In September, 1934, with the Tigers trying to capture their first pennant in 25 years, Greenberg had to choose between his religion and his baseball career as an important game was to played on Rosh Hashanah, the Jewish New Year.  With the blessing of a local rabbi, Greenberg decided to play and crushed two home runs in a 2-1 Tigers victory.  Later in the month, Greenberg missed his only game of the year in honor of the most sacred Jewish holiday, Yom Kippur, the day of atonement. (The Life and Times of Hank Greenberg)

2B Charlie Gehringer

Hall of Famer Charlie Gehringer was not flashy but was one of the greatest second basemen in the history of the game.  The Mechanical Man led the Tigers in WAR every year from 1932-1937, amassed 7 WAR or more every season from 1933-1937 and won the American League MVP in 1937.  He had his best season in 1934 when he batted .356/.450/.517 for the pennant winning Tigers.  He was also an integral part of the 1935 world champions.

Hall of Fame Yankee pitcher Lefty Gomez said about Gehringer that “You wind him up in the spring and he goes all summer. He hits .330 or .340 or whatever, and then you shut him off in the fall (Jim Hawkins and Dan Ewald. The Detroit Tigers Encyclopedia via SABR.org).  Thus, he was dubbed the Mechanical Man.  

SS Billy Rogell

Bill Rogell was one of the best overall shortstops in the league in a Tigers career which spanned the the 1930s.  A long-time Detroit City Council member after his career, Billy Rogell teamed with Hall of Fame second baseman Charlie Gehringer as the keystone combo of the 1934-35 pennant winning teams.  The switch hitting Rogell could hit pretty well for a middle infielder averaging 5.1 WAR and a 101 OPS+ from 1933-1935.

Rogell had a reputation as one of the top defensive shortstops of his era and the statistics back it up.  According to Wizardry by Michael Humphreys, Rogell saved 96 runs over an average shortstop in his career.    

3B Marv Owen

Owen had his best season in 1934 when he posted a 115 OPS+ and 3.3 WAR.  The Tigers infield of Greenberg, Gehringer, Rogell and Owen was nicknamed the “Battalion of Death” when they combined for 448 runs, 463 RBI and a 130 OPS+ that year.  According to Bill James’ Win Shares system, that infield was fourth best in the history of the Majors with 114 Win Shares (The New Bill James Historical Abstract

LF Goose Goslin

According to Baseball: The Biographical Encyclopedia by David Pietrusza, et al, Leon Goslin acquired the nickname “Goose” because he flapped his arms while running after fly balls, but it could just as easily have been a play on his last name.  If Goose had played his entire career with the Tigers, he would be number one on their list of all time best left fielders, but he played only four twilight years in Detroit.  His best year with the Tigers was 1936 when he was 3.7 WAR, but his best moment came in 1935.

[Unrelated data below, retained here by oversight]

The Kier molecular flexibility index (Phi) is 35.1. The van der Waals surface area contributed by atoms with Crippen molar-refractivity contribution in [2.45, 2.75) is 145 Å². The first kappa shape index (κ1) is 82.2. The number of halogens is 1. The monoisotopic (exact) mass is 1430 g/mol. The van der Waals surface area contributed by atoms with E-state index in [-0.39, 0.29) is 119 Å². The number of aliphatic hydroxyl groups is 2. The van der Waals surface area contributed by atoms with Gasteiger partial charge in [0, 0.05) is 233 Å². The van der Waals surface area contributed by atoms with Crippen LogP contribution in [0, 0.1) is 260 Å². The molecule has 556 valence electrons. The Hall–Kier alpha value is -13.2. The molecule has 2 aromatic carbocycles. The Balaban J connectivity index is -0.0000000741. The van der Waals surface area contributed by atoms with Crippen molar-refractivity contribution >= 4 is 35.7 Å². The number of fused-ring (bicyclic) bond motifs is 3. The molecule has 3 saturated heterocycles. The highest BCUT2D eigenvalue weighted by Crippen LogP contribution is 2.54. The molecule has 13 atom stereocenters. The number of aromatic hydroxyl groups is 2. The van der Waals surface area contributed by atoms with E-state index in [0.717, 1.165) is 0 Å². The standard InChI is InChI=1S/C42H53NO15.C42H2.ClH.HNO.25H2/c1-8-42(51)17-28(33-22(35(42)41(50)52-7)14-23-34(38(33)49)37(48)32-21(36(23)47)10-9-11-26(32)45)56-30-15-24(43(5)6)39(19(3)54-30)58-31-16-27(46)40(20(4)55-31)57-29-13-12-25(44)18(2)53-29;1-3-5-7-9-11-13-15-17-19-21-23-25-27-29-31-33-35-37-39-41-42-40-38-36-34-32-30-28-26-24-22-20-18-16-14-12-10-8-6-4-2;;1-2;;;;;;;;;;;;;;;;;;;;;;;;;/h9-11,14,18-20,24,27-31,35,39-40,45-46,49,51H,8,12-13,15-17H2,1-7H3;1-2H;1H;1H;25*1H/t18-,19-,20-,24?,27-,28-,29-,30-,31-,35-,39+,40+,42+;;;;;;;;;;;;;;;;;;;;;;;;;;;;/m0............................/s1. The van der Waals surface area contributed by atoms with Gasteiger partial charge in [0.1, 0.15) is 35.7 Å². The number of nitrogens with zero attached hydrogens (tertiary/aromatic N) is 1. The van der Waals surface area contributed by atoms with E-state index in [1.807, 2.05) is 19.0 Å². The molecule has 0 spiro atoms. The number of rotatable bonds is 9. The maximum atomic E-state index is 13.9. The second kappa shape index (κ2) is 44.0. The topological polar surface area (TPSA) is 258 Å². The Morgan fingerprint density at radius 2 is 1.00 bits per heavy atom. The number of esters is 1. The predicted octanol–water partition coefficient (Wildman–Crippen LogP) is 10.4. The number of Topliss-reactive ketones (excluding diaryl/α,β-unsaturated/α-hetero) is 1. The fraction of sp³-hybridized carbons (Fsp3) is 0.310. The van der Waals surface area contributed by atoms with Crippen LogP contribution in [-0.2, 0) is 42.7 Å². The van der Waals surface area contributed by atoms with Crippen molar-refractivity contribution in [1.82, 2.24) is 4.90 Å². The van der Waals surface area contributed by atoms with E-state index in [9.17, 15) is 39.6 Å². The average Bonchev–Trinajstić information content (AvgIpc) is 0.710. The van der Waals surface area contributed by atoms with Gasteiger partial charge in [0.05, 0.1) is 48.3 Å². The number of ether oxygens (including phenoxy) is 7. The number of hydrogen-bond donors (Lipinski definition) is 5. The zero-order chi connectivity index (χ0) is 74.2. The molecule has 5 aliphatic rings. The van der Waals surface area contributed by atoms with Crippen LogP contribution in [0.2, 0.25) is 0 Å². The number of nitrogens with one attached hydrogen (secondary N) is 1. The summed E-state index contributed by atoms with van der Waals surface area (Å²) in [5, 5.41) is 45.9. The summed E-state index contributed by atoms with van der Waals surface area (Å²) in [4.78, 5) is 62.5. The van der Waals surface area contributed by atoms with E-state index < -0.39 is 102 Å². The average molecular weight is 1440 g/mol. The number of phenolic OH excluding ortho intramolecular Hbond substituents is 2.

In 1935, the Hall of Fame outfielder singled in the bottom of the ninth of game six of the World Series to give the Tigers their first world championship.  Cochrane led off the inning with an infield single.  Gehringer then hit a hard smash off the glove of Cubs first baseman Phil Cavaretta, who was able to make the plat at first but could get Cochrane at second.  Goslin then knocked Cochrane home with a single to right. (Scott Ferkovich, SABR.org

CF Gee Walker

The Tigers did not really have a regular center fielder in the thirties.  The only one with more than 300 games played at the position was the light hitting JoJo White who had an 82 OPS+ and was not a standout defensive center fielder.  Thus, Gerald Holmes Walker who played all over the outfield including 258 games in center gets the nod. Walker’s best year was 1936 when he finished sixth in the American League in batting average (.353) and second in doubles (55) to go with a 126 OPS+.  The Speedy outfielder finished in the top five in the league in stolen bases four times between 1932-1937.

The right handed batting Walker platooned with his brother Hub Walker as rookie in 1931.

Gee often drove manager’s nuts with his risk averse approach to base running (David Raglin, SABR.org), but he was very popular with fans.  According to Art Hill in I Don’t Care If I Never Come Back“He was one of those rare players whose crowd appeal transcends even their unquestioned ability.  He was “the people’s choice” and if the Tigers had been run by popular vote, he would have started every game.  

RF Pete Fox

Fox had a short prime batting .323 with a 118 OPS+ between 1935-1937.  His best season was 1935 when he finished eighth in batting (.321), fifth in slugging (.513) and eighth in OPS (.895).  He made a strong contribution to their championship in post-season as well batting .385 with four extra base hits and four RBI.

UT Rudy York